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Legal case

A right way: not as simple as from A to B

The Court of Appeal concluded that the owner of the dominant land had a right of access to their land from any point along an accessway over a shared…


The Court of Appeal in Emmett v Sisson (2014) concluded that the owner of the dominant land (the person with the benefit of the right) had a right of access to their land from any point along an accessway over a shared driveway. This stopped their neighbour (the servient owner) from building a brick wall along the boundary of the shared driveway.

The law

What constitutes interference with a right of way?

In B&Q plc v Liverpool and Lancashire Properties Ltd (2001), the Court held that the test of an actionable interference with a right of way is not the extent of the right remaining after an inference but whether the dominant owner (the person with the benefit of the right) is being reasonable by insisting on being able to use the entirety of the right granted.

So when considering whether there has been an interference with a right granted, the question to ask is “can the right of way be substantially and practically exercised as conveniently as before?”.

Private nuisance

Interference with an easement gives rise to an action for private nuisance and in order to succeed in such a claim, the person claiming interference with a right granted must show:

  • Firstly, that they are entitled to the benefit of the right/easement;
  • Secondly, the nature, extent, scope and use of their access that has/is being interfered with; and
  • Thirdly, that the interference with their right/easement is of a “substantial nature”.

The facts

Emmett v Sisson concerned a 30 metre driveway that was sandwiched between two adjoining properties. The property owner to the north (N) owned the driveway that the right of access crossed over. The southern property owner (S) had the benefit of a right of way over that driveway to get to his property. In 1997, S built a low stone wall (which a pedestrian could step over) along the boundary of his property to the driveway’s boundary.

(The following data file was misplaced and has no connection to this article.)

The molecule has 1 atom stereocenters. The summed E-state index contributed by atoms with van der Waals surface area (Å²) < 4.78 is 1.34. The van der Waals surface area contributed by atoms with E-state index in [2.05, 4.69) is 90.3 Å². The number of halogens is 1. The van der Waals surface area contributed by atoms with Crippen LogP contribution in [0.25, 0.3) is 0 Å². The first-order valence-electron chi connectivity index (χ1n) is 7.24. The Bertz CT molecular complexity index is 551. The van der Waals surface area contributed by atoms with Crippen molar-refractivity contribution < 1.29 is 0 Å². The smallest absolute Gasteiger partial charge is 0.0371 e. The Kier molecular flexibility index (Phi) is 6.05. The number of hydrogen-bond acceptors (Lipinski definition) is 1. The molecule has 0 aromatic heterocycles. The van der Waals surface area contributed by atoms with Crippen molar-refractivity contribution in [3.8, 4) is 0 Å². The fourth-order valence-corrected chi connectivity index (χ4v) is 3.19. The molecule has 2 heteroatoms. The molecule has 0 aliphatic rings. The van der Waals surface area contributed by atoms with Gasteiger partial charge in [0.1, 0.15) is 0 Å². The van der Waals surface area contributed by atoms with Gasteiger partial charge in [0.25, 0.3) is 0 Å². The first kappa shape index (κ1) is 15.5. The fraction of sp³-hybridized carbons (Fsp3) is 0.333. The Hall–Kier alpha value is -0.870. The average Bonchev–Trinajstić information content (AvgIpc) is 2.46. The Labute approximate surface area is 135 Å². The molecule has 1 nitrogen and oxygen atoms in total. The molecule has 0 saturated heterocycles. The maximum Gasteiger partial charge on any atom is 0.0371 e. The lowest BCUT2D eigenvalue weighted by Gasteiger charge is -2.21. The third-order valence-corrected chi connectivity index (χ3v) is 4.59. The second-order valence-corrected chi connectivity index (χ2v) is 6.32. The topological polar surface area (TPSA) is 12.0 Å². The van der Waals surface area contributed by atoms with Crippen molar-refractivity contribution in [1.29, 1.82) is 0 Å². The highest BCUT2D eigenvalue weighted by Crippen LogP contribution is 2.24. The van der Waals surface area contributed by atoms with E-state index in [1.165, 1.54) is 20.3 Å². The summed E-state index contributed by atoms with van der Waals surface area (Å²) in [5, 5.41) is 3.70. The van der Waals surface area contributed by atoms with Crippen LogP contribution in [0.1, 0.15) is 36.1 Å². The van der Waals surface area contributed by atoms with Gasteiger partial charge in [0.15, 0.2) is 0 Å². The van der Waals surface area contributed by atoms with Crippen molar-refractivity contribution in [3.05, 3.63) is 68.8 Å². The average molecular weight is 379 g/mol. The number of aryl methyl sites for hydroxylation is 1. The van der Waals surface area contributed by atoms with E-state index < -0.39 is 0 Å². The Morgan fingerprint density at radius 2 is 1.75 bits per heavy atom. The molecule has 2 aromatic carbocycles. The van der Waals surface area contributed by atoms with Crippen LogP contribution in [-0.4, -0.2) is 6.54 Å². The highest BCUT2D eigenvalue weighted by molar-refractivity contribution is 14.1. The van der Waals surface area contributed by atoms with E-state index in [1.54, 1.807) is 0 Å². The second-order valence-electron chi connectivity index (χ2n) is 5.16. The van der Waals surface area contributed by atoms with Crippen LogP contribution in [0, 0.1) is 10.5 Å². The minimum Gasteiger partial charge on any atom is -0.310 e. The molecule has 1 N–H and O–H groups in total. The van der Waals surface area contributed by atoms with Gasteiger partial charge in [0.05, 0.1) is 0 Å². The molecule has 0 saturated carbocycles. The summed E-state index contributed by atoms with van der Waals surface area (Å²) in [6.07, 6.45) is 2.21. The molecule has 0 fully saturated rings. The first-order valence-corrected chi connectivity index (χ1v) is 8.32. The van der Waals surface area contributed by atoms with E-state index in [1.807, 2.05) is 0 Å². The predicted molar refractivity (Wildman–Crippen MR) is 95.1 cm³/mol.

In 2009, N made preparations to build a two metre high brick wall along the southern boundary of the driveway, a few inches from S’s low stone wall.

S applied to the High Court for an injunction to prevent N building the wall and subsequently S removed the low stone wall that he had constructed.

The High Court examined the wording of the easement and concluded that there would be no restriction on where the entrance and exit points to the driveway could enter and exit the easement and found that:

  • S could access his land from any point along the driveway (right of way)
  • The construction of a brick wall by N would be an unreasonable interference with that access

N appealed the decision, asking for confirmation that he could build a wall or fence along the southern boundary of the driveway with potential for a single vehicle access, gated if possible, within the proposed wall or fence.

The decision

The Court of Appeal held that: “On their true construction, the words plainly grant a linear access along the whole of the boundary and there are no words that either expressly or impliedly limit the access to any one point or a number of points”.

Referring to the wall that N wanted to construct, the Courts’ view was that a “wall would severely restrict [S’s] vehicular and pedestrian access… to their land from any point along the right of way with the same convenience as they can now” and therefore “the proposed wall, even with a vehicular entrance in it, would constitute an actionable interference with the respondents’ right of way”.


It is important to remember that the extent or enjoyment of a right of way cannot be changed without the support of all parties concerned. The person who owns the land subject to the right (the servient owner) cannot seek to change, restrict or deprive the person with the benefit of the right (the dominant owner) of a right granted by arguing that a reasonable person would or could accept the change.

As ever, each case will turn on its facts but this decision is nonetheless significant for those who have rights of access across relatively open land or marked by a vague boundary feature.

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